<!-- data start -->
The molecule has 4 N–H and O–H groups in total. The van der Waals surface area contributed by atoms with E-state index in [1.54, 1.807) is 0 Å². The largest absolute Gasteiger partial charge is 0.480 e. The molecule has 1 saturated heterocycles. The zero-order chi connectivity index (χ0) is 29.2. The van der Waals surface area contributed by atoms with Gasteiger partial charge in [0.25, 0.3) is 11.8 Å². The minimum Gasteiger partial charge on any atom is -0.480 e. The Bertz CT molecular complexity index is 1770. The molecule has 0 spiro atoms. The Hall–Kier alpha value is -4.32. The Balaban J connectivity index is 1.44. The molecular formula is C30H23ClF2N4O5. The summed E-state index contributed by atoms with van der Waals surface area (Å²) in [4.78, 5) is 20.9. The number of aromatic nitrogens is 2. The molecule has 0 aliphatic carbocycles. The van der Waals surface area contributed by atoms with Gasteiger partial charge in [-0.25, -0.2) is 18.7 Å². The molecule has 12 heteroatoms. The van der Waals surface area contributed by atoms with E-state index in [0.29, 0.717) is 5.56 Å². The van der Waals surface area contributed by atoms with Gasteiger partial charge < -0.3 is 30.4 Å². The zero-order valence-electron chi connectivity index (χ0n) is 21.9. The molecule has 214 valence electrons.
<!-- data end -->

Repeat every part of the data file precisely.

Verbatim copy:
The molecule has 4 N–H and O–H groups in total. The van der Waals surface area contributed by atoms with E-state index in [1.54, 1.807) is 0 Å². The largest absolute Gasteiger partial charge is 0.480 e. The molecule has 1 saturated heterocycles. The zero-order chi connectivity index (χ0) is 29.2. The van der Waals surface area contributed by atoms with Gasteiger partial charge in [0.25, 0.3) is 11.8 Å². The minimum Gasteiger partial charge on any atom is -0.480 e. The Bertz CT molecular complexity index is 1770. The molecule has 0 spiro atoms. The Hall–Kier alpha value is -4.32. The Balaban J connectivity index is 1.44. The molecular formula is C30H23ClF2N4O5. The summed E-state index contributed by atoms with van der Waals surface area (Å²) in [4.78, 5) is 20.9. The number of aromatic nitrogens is 2. The molecule has 0 aliphatic carbocycles. The van der Waals surface area contributed by atoms with Gasteiger partial charge in [-0.25, -0.2) is 18.7 Å². The molecule has 12 heteroatoms. The van der Waals surface area contributed by atoms with E-state index in [0.29, 0.717) is 5.56 Å². The van der Waals surface area contributed by atoms with Gasteiger partial charge < -0.3 is 30.4 Å². The zero-order valence-electron chi connectivity index (χ0n) is 21.9. The molecule has 214 valence electrons.